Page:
This strange-sounding word comes with some major international SEO benefits.
In this article, I’ll cover what a hreflang tag is, why you might need it, and how to correctly add hreflang tags to your site.
What You’ll Learn:
- What hreflang tags are
- How hreflang tags affect SEO
- When you should use hreflang tags
- How to add hreflang tags to your site
- Google’s guidelines on hreflang tags
- How to audit your hreflang tags
One of the biggest challenges international SEOs deal with is making sure that their content reaches the appropriate search audience–in their preferred language.
That’s where hreflang tags come in.
Hreflang tags let search engines know which version of your webpages to serve your audience, depending on where they live and what language they speak.
The idea is if you have a searcher that is French and the top-ranking page is in English, you want them to display the French version.
Hreflang tags essentially override rankings so that searchers can access the most relevant content, without having to search your site for the right language. The problem is, SEOs seem to have a considerable amount of trouble when it comes to implementing hreflang correctly.
What, Exactly, is Hreflang?
Hreflang tags are an HTML markup that can be applied to sites with similar content but cater to different regions or languages.
The hreflang is primarily used to identify the language used on a particular page using the ISO 639-1 format, which is essentially a two-digit country code for the internet.
So, if you cater to a global audience, using a hreflang tag will direct users in the US to the English page, while users in Spain would be directed to a Spanish language page.
For example, if I’m Googling Adidas in the US, this is the page that pops up at the top of the search results:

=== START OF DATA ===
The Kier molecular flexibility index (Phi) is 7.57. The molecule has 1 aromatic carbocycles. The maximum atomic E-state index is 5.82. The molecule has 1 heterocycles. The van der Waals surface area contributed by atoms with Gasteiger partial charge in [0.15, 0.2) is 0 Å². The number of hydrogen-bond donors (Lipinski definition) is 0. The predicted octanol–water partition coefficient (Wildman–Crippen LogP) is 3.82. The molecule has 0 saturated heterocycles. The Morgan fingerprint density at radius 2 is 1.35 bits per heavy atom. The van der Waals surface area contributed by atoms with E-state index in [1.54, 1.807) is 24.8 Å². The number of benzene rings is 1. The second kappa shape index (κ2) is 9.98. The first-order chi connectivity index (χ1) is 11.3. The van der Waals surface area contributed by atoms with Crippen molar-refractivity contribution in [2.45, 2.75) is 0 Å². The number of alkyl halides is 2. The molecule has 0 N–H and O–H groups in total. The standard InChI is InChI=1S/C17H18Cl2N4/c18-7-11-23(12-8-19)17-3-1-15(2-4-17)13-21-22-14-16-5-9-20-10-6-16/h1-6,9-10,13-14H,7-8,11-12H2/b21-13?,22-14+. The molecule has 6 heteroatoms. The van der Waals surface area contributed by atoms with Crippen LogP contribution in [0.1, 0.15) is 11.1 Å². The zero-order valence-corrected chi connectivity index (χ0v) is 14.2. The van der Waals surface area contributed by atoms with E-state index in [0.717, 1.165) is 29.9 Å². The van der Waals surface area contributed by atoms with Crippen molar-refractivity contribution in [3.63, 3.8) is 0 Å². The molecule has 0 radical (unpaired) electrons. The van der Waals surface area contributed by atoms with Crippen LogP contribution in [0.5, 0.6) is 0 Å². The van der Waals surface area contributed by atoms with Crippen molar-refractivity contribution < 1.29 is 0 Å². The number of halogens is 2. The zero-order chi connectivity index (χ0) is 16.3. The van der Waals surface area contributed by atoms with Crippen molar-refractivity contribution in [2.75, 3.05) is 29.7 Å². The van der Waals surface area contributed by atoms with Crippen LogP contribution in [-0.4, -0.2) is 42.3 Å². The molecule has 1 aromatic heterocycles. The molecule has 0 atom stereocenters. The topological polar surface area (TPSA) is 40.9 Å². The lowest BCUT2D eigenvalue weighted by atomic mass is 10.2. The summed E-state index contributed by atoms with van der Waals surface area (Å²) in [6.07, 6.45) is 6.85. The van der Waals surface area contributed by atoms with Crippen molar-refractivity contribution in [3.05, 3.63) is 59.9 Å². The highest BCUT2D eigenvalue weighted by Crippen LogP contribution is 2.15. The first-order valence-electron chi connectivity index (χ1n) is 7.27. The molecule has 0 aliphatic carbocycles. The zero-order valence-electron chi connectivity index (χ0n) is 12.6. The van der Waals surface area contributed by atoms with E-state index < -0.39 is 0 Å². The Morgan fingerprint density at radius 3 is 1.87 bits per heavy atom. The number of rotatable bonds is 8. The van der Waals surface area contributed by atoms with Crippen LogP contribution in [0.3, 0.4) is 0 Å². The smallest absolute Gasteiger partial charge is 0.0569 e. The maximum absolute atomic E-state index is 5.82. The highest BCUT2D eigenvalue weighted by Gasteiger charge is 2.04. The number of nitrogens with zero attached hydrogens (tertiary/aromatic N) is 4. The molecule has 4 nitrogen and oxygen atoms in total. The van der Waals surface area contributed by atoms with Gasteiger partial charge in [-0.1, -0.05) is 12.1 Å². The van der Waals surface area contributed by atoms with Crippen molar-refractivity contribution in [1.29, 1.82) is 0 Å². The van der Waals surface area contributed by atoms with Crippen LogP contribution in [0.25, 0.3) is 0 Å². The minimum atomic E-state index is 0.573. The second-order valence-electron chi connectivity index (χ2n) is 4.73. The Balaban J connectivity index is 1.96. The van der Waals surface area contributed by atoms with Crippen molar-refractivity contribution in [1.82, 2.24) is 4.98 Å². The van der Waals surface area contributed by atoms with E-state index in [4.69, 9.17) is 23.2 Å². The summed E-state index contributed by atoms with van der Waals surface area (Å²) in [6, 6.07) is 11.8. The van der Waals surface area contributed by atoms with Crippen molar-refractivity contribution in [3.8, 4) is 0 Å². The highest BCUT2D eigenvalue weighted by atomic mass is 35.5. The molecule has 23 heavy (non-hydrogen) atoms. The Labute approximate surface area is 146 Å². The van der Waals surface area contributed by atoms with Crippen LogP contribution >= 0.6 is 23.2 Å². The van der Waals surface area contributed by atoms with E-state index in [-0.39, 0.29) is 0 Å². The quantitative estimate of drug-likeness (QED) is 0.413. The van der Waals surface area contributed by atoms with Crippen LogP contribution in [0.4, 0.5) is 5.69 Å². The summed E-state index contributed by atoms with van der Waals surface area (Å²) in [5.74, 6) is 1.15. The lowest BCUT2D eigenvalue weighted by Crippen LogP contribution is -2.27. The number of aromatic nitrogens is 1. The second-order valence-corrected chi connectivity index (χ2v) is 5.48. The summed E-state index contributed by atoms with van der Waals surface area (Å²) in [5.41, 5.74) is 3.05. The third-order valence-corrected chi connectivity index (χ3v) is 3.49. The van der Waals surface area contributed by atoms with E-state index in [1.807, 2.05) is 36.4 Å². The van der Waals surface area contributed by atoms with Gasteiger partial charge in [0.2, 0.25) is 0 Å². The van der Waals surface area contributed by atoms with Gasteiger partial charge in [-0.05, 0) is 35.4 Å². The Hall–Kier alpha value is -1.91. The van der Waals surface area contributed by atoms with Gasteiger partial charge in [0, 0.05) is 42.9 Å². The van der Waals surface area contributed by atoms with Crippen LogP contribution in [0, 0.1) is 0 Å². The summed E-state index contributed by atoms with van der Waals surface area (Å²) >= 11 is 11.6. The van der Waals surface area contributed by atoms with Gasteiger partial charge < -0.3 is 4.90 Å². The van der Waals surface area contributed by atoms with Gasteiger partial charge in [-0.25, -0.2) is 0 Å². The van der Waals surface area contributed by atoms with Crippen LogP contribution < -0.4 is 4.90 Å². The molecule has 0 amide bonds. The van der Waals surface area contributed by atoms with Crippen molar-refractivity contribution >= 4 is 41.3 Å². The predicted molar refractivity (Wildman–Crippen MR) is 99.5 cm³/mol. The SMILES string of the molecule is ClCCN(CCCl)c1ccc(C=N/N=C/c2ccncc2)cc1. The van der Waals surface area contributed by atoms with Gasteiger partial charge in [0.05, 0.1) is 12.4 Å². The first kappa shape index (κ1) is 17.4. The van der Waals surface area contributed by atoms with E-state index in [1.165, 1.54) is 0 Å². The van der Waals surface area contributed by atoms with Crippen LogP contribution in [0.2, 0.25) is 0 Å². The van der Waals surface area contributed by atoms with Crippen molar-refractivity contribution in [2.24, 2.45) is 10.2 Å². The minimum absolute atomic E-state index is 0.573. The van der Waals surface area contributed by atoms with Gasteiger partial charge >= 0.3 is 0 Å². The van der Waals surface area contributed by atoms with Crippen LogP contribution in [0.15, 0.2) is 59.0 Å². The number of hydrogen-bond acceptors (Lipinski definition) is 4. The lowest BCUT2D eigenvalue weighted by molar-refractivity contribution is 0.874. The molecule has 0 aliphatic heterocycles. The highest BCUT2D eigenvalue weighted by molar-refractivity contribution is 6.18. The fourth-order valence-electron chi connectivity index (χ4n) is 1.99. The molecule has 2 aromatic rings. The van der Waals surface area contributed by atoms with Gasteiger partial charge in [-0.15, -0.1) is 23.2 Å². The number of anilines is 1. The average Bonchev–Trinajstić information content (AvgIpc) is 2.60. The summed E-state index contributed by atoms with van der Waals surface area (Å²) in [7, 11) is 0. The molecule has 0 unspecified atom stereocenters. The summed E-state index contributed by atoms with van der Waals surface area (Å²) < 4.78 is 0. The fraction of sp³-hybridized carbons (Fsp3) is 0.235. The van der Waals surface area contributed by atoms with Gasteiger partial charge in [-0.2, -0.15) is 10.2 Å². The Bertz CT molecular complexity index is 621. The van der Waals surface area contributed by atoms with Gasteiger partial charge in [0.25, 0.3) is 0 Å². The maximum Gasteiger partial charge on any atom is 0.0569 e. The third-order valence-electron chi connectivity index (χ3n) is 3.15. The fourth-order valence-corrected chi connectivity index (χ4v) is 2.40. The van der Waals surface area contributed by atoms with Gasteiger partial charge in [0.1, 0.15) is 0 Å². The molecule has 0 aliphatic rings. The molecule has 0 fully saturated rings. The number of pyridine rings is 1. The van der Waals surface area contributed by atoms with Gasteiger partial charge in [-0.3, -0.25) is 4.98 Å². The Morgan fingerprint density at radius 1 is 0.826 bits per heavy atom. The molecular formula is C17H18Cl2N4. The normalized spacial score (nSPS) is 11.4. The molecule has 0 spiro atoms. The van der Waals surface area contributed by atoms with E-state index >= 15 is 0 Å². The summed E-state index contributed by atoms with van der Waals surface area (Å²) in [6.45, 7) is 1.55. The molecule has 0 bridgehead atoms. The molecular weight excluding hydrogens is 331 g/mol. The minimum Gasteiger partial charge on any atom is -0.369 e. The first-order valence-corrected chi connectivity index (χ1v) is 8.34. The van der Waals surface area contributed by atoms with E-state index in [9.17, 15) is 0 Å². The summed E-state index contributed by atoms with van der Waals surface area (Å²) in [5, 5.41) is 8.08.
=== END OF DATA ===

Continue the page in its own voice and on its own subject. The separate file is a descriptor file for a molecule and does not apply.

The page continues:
But if I’m Googling it in Spain, the top result we’ll take me here:
You’ll also have the option to include a regional markup to differentiate between same-language URLs targeting different global audiences. This is accomplished using the ISO 3166-1 Alpha 2 format.
Sounds like something straight out of Star Wars, right? I know, but it’s a bit simpler than it sounds.
For example, a website owner might create an en-us for an English and the United States page and an en-au for an English and Australia page.
Why, you ask? Because even though the countries speak the same language, they will likely use a different currency. Adding a hreflang tag will ensure that the right information is displayed to the right audience.
Hreflang tags are used primarily by websites that cater to different markets, and most often, they’re used to accomplish the following:
- To ensure regional variations such as en-gb and en-us are shown based on location.
- To differentiate between content written in multiple languages—think en, de, and fr.
- To markup websites with both regional variations and language variations.
You’ve probably visited an e-commerce site at some point, and seen a pop-up asking you to confirm your location. This gets down to the whole purpose of hreflang tags, which allow brands to deliver relevant pricing information, products, and shipping details to the visitor.
Hreflang and SEO
While the key benefit of hreflang tags is delivering content to users in their native language, adding this markup brings a few second-hand SEO benefits to the mix as well.